The inclusion of a tax credit for sustainable aviation fuel (SAF) in Democrats’ $430 billion spending bill is being resisted by American gasoline retailers who claim SAF is less effective and more carbon intensive than renewable diesel. However, as part of a tax and climate bill that aims to reduce U.S. carbon emissions by nearly 40% by 2030 and reduce the federal budget deficit by $300 billion, lawmakers are granting a $1.25-$1.75 per gallon SAF credit, depending on the feedstock used.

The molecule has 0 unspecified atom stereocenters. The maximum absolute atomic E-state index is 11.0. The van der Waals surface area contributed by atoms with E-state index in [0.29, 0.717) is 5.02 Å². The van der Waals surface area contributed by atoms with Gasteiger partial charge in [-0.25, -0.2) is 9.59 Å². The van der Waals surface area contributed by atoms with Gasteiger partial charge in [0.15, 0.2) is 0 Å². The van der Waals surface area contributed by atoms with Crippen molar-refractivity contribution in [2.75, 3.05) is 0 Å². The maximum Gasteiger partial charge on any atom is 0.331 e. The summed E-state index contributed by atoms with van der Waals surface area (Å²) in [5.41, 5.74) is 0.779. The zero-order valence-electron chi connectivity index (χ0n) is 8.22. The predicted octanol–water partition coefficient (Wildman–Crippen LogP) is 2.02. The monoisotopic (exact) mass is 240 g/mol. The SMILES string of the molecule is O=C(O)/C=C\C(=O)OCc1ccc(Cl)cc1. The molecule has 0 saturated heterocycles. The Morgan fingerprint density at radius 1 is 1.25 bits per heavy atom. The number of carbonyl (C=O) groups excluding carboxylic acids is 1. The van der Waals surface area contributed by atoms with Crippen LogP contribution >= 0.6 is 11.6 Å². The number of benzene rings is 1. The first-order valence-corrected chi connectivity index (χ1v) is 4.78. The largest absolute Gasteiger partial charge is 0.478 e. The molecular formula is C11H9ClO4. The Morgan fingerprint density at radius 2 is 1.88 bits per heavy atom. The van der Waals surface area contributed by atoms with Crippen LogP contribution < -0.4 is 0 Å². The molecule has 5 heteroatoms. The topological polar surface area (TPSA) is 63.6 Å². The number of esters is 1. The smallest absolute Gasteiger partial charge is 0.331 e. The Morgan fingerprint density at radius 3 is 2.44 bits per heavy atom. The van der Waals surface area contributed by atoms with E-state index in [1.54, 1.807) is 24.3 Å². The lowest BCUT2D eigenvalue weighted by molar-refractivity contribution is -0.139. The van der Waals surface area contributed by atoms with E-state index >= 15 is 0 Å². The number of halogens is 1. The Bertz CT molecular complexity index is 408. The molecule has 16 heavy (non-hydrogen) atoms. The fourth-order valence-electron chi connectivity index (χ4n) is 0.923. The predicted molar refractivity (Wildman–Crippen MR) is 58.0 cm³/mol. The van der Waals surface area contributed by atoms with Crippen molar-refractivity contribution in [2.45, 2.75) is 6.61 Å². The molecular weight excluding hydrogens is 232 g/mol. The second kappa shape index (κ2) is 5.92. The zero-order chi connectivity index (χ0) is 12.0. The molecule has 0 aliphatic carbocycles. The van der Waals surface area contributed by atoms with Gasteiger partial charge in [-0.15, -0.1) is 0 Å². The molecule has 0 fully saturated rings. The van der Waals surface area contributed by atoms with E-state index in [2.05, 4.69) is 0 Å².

The bill aims at:
- Reducing carbon emissions
- Increasing the supply of vegetable oil on a worldwide scale
- Reduce emissions from aircraft while keeping up with fuel demand
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